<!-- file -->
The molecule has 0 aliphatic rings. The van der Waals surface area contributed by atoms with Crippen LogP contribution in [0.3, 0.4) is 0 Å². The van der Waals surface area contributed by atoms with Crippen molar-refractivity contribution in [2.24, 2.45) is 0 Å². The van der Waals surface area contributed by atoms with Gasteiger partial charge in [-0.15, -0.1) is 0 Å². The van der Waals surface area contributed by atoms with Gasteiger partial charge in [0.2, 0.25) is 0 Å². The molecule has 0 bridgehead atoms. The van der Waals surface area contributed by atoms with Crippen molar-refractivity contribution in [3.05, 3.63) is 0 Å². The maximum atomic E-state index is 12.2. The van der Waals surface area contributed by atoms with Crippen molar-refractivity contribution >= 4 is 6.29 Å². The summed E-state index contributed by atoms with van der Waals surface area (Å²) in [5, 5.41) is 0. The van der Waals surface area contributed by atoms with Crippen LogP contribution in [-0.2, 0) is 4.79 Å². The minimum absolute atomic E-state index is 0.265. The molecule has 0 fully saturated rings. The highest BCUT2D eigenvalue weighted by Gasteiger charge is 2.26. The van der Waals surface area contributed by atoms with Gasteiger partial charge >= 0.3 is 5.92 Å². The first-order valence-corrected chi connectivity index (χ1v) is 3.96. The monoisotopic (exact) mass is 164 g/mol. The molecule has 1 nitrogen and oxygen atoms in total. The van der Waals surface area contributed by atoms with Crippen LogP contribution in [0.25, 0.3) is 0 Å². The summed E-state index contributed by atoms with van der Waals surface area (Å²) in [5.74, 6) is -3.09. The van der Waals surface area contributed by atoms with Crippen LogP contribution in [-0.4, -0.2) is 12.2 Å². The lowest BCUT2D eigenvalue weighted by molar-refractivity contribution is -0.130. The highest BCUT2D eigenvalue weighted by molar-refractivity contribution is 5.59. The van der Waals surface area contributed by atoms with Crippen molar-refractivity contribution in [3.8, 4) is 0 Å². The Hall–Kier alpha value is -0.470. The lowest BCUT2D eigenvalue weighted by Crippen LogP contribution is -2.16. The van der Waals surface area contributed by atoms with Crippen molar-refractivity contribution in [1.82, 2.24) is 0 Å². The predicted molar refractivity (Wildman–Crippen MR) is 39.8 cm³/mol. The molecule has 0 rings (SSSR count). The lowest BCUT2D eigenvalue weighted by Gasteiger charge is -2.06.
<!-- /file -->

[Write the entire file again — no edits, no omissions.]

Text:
The molecule has 0 aliphatic rings. The van der Waals surface area contributed by atoms with Crippen LogP contribution in [0.3, 0.4) is 0 Å². The van der Waals surface area contributed by atoms with Crippen molar-refractivity contribution in [2.24, 2.45) is 0 Å². The van der Waals surface area contributed by atoms with Gasteiger partial charge in [-0.15, -0.1) is 0 Å². The van der Waals surface area contributed by atoms with Gasteiger partial charge in [0.2, 0.25) is 0 Å². The molecule has 0 bridgehead atoms. The van der Waals surface area contributed by atoms with Crippen molar-refractivity contribution in [3.05, 3.63) is 0 Å². The maximum atomic E-state index is 12.2. The van der Waals surface area contributed by atoms with Crippen molar-refractivity contribution >= 4 is 6.29 Å². The summed E-state index contributed by atoms with van der Waals surface area (Å²) in [5, 5.41) is 0. The van der Waals surface area contributed by atoms with Crippen LogP contribution in [-0.2, 0) is 4.79 Å². The minimum absolute atomic E-state index is 0.265. The molecule has 0 fully saturated rings. The highest BCUT2D eigenvalue weighted by Gasteiger charge is 2.26. The van der Waals surface area contributed by atoms with Gasteiger partial charge >= 0.3 is 5.92 Å². The first-order valence-corrected chi connectivity index (χ1v) is 3.96. The monoisotopic (exact) mass is 164 g/mol. The molecule has 1 nitrogen and oxygen atoms in total. The van der Waals surface area contributed by atoms with Crippen LogP contribution in [0.25, 0.3) is 0 Å². The summed E-state index contributed by atoms with van der Waals surface area (Å²) in [5.74, 6) is -3.09. The van der Waals surface area contributed by atoms with Crippen LogP contribution in [-0.4, -0.2) is 12.2 Å². The lowest BCUT2D eigenvalue weighted by molar-refractivity contribution is -0.130. The highest BCUT2D eigenvalue weighted by molar-refractivity contribution is 5.59. The van der Waals surface area contributed by atoms with Crippen molar-refractivity contribution in [3.8, 4) is 0 Å². The Hall–Kier alpha value is -0.470. The lowest BCUT2D eigenvalue weighted by Crippen LogP contribution is -2.16. The van der Waals surface area contributed by atoms with Crippen molar-refractivity contribution in [1.82, 2.24) is 0 Å². The predicted molar refractivity (Wildman–Crippen MR) is 39.8 cm³/mol. The molecule has 0 rings (SSSR count). The lowest BCUT2D eigenvalue weighted by Gasteiger charge is -2.06.